Personalized shrink sleeve labels for Greene King’s
250,000 personalised labels, 40 designs, the project went to print within 5 days from receiving the artwork, reliving legendary British sporting moments across the last 60 years
How? First, a quick visualisation, as described below.
A small, cosy pub. Sports events. Crowded and noisy, packed with people wearing their team’s colours.
A glass of fine beer fits perfectly into this scenery, doesn’t it?
The idea was relatively straightforward. The packaging for the Brewer’s flagship beer was to detail 10 of the most well-known and memorable British sporting events, including England winning the 1966 Football World Cup, and Team GB’s cyclists winning eight gold medals at the Rio Olympics. The Brewer will release 250,000 limited edition “Great Sporting Moments” bottles and over £50,000 worth of prizes to mark the occasion, giving fans the opportunity to relive these legendary sporting moments. Every bottle offers the chance to win a prize and the prizes themselves are allocated and linked to winning codes printed on the labels. How exactly is this realised and what is the technology behind it?
Berkshire’s digital sleeves contained variable data including a unique number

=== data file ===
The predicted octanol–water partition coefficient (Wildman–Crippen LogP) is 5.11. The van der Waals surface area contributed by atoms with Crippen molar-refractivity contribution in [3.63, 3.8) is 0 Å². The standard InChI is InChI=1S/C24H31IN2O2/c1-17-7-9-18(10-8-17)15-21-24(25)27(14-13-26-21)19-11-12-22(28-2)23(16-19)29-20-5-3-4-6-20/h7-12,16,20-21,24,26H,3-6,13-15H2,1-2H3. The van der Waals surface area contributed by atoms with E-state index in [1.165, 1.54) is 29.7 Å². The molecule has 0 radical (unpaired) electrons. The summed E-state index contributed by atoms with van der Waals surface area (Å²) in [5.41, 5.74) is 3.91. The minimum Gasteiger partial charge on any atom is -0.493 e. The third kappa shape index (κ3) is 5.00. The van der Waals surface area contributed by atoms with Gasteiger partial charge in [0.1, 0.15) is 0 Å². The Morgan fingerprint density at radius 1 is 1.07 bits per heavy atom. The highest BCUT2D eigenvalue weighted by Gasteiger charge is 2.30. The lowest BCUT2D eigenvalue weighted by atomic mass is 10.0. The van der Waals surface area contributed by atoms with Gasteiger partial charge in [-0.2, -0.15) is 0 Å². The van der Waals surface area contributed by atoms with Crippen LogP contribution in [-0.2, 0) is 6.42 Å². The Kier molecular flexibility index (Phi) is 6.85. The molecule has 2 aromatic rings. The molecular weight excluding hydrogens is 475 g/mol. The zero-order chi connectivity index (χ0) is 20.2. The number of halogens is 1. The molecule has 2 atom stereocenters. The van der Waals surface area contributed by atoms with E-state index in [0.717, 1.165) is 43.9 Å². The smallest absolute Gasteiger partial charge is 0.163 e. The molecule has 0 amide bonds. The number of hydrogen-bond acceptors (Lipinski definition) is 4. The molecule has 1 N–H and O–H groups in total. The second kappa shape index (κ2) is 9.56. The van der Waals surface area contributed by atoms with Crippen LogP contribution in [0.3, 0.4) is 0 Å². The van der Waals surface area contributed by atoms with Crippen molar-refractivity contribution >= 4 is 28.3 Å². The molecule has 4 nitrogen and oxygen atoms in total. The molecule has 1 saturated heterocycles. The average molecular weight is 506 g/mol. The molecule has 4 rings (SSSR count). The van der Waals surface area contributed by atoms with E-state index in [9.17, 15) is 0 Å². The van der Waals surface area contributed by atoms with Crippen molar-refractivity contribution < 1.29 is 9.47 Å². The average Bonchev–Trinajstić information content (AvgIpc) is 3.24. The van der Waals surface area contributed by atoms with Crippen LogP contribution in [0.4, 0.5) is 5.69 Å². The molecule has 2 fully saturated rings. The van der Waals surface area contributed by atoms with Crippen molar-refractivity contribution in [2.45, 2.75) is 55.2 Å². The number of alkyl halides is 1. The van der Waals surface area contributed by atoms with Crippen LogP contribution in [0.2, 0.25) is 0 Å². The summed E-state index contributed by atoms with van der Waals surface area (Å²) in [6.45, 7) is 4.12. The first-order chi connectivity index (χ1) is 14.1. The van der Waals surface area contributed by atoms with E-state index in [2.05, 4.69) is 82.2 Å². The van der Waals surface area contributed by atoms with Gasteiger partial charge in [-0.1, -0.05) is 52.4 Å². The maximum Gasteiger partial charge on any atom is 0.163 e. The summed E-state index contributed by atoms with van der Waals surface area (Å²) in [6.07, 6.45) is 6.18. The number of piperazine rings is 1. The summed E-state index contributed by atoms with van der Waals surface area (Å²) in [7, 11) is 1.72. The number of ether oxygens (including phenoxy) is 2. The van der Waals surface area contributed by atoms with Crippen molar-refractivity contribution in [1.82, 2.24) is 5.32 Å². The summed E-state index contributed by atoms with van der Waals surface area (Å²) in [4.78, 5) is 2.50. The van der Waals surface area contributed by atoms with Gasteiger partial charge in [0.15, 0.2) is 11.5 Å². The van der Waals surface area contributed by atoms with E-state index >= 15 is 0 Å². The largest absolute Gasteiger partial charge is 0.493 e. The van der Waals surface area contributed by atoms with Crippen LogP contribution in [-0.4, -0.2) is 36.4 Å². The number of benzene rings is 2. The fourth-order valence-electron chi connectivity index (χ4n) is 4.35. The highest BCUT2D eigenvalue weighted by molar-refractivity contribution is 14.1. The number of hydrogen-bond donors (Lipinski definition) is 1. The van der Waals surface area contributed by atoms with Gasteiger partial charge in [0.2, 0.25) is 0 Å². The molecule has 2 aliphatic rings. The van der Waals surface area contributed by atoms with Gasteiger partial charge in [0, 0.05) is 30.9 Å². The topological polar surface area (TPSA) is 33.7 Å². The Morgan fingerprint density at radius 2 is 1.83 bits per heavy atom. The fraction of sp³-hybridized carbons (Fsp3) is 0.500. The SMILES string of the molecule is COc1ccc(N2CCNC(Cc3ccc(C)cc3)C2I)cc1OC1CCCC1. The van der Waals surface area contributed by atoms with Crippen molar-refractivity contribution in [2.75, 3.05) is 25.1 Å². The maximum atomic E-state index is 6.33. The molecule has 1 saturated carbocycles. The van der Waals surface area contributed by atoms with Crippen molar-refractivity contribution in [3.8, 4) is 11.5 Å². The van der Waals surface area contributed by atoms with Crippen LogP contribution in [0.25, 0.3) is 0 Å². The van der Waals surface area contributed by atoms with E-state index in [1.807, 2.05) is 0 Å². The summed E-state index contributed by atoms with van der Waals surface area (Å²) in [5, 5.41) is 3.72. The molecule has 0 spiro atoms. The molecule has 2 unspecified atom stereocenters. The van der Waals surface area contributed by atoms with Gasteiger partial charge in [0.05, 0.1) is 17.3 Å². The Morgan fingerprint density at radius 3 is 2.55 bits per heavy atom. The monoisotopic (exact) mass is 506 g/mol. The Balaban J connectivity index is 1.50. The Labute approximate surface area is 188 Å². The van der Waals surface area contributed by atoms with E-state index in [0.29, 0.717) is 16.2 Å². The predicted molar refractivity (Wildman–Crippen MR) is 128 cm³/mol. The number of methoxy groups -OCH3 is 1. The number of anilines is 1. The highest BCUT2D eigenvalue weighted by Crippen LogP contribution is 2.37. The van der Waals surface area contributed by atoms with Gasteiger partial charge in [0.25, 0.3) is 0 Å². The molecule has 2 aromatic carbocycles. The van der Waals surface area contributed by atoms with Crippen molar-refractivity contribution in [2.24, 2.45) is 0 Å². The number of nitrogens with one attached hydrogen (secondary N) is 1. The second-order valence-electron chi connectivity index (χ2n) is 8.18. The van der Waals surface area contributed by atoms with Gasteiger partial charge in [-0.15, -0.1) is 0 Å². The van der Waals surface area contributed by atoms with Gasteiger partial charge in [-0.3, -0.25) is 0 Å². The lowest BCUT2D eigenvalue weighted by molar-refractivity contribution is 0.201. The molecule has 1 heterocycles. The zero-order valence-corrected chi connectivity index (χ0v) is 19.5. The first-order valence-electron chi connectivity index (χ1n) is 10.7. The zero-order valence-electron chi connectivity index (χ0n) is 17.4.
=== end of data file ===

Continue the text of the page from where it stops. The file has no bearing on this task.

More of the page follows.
Why did they choose Berkshire’s Digital Sleeves to deliver this project for Green King’s IPA? The answer is simple, because of the digital printing solutions offered with the HP Indigo digital press. The high quality, customisation and personalisation with unique variable data printing, diverse versioning, and variable graphics enabled Berkshire labels to deliver great digital sleeves within the Great Sporting Moments Limited Edition. Paul Roscoe, Berkshire’s MD admitted that this was a very exciting project for everyone involved.
Uniquely numbered limited edition sleeves showcasing the summer promotion on the bottles
Summing up in figures, once again:
- 250,000 personalised labels
- 40 designs
- The project went to print within 5 days from receiving the artwork
- Reliving legendary British sporting moments across the last 60 years